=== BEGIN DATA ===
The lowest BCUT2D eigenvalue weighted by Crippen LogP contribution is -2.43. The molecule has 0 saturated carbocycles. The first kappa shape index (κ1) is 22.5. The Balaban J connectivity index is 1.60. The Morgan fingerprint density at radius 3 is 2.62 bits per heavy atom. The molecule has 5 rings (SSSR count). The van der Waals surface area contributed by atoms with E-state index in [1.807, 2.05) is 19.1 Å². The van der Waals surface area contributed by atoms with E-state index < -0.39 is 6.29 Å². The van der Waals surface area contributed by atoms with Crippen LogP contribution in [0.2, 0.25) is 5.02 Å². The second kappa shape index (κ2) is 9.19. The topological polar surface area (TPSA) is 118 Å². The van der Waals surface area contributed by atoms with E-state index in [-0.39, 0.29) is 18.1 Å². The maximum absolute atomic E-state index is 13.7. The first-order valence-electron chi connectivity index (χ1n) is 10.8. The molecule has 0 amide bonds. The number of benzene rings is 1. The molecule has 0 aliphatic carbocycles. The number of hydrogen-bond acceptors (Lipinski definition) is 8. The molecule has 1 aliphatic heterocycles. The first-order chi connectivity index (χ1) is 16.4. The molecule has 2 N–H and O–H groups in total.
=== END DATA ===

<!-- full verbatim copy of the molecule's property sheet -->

The lowest BCUT2D eigenvalue weighted by Crippen LogP contribution is -2.43. The molecule has 0 saturated carbocycles. The first kappa shape index (κ1) is 22.5. The Balaban J connectivity index is 1.60. The Morgan fingerprint density at radius 3 is 2.62 bits per heavy atom. The molecule has 5 rings (SSSR count). The van der Waals surface area contributed by atoms with E-state index in [1.807, 2.05) is 19.1 Å². The van der Waals surface area contributed by atoms with E-state index < -0.39 is 6.29 Å². The van der Waals surface area contributed by atoms with Crippen LogP contribution in [0.2, 0.25) is 5.02 Å². The second kappa shape index (κ2) is 9.19. The topological polar surface area (TPSA) is 118 Å². The van der Waals surface area contributed by atoms with E-state index in [-0.39, 0.29) is 18.1 Å². The maximum absolute atomic E-state index is 13.7. The first-order valence-electron chi connectivity index (χ1n) is 10.8. The molecule has 0 amide bonds. The number of benzene rings is 1. The molecule has 0 aliphatic carbocycles. The number of hydrogen-bond acceptors (Lipinski definition) is 8. The molecule has 1 aliphatic heterocycles. The first-order chi connectivity index (χ1) is 16.4. The molecule has 2 N–H and O–H groups in total.